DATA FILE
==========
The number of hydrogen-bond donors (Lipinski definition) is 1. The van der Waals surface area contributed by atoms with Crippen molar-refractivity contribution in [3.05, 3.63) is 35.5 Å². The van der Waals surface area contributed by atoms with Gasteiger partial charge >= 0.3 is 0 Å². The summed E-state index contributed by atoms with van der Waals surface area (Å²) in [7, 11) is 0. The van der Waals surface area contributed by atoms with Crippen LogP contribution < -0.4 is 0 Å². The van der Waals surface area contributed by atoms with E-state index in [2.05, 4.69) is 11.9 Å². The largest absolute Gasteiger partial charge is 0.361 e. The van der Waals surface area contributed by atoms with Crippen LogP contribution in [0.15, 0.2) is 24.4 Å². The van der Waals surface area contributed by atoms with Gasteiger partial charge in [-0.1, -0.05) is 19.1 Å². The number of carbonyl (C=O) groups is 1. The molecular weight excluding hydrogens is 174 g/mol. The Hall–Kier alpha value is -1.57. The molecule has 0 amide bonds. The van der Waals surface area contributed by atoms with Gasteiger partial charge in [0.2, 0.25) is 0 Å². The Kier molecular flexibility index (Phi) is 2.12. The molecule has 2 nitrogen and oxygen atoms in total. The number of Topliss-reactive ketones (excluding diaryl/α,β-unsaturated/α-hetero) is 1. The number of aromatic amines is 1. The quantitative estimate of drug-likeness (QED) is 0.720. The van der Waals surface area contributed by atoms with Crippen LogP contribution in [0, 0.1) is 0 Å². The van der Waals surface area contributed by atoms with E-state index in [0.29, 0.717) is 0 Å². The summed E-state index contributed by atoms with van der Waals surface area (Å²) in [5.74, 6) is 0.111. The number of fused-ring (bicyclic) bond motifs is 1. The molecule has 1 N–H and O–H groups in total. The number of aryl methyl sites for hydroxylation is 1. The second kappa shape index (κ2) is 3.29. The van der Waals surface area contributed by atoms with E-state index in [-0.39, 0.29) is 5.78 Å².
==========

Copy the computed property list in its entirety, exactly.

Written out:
The number of hydrogen-bond donors (Lipinski definition) is 1. The van der Waals surface area contributed by atoms with Crippen molar-refractivity contribution in [3.05, 3.63) is 35.5 Å². The van der Waals surface area contributed by atoms with Gasteiger partial charge >= 0.3 is 0 Å². The summed E-state index contributed by atoms with van der Waals surface area (Å²) in [7, 11) is 0. The van der Waals surface area contributed by atoms with Crippen LogP contribution < -0.4 is 0 Å². The van der Waals surface area contributed by atoms with E-state index in [2.05, 4.69) is 11.9 Å². The largest absolute Gasteiger partial charge is 0.361 e. The van der Waals surface area contributed by atoms with Crippen LogP contribution in [0.15, 0.2) is 24.4 Å². The van der Waals surface area contributed by atoms with Gasteiger partial charge in [-0.1, -0.05) is 19.1 Å². The number of carbonyl (C=O) groups is 1. The molecular weight excluding hydrogens is 174 g/mol. The Hall–Kier alpha value is -1.57. The molecule has 0 amide bonds. The van der Waals surface area contributed by atoms with Gasteiger partial charge in [0.2, 0.25) is 0 Å². The Kier molecular flexibility index (Phi) is 2.12. The molecule has 2 nitrogen and oxygen atoms in total. The number of Topliss-reactive ketones (excluding diaryl/α,β-unsaturated/α-hetero) is 1. The number of aromatic amines is 1. The quantitative estimate of drug-likeness (QED) is 0.720. The van der Waals surface area contributed by atoms with Crippen LogP contribution in [0, 0.1) is 0 Å². The van der Waals surface area contributed by atoms with E-state index in [0.29, 0.717) is 0 Å². The summed E-state index contributed by atoms with van der Waals surface area (Å²) in [5.74, 6) is 0.111. The number of fused-ring (bicyclic) bond motifs is 1. The molecule has 1 N–H and O–H groups in total. The number of aryl methyl sites for hydroxylation is 1. The second kappa shape index (κ2) is 3.29. The van der Waals surface area contributed by atoms with E-state index in [-0.39, 0.29) is 5.78 Å².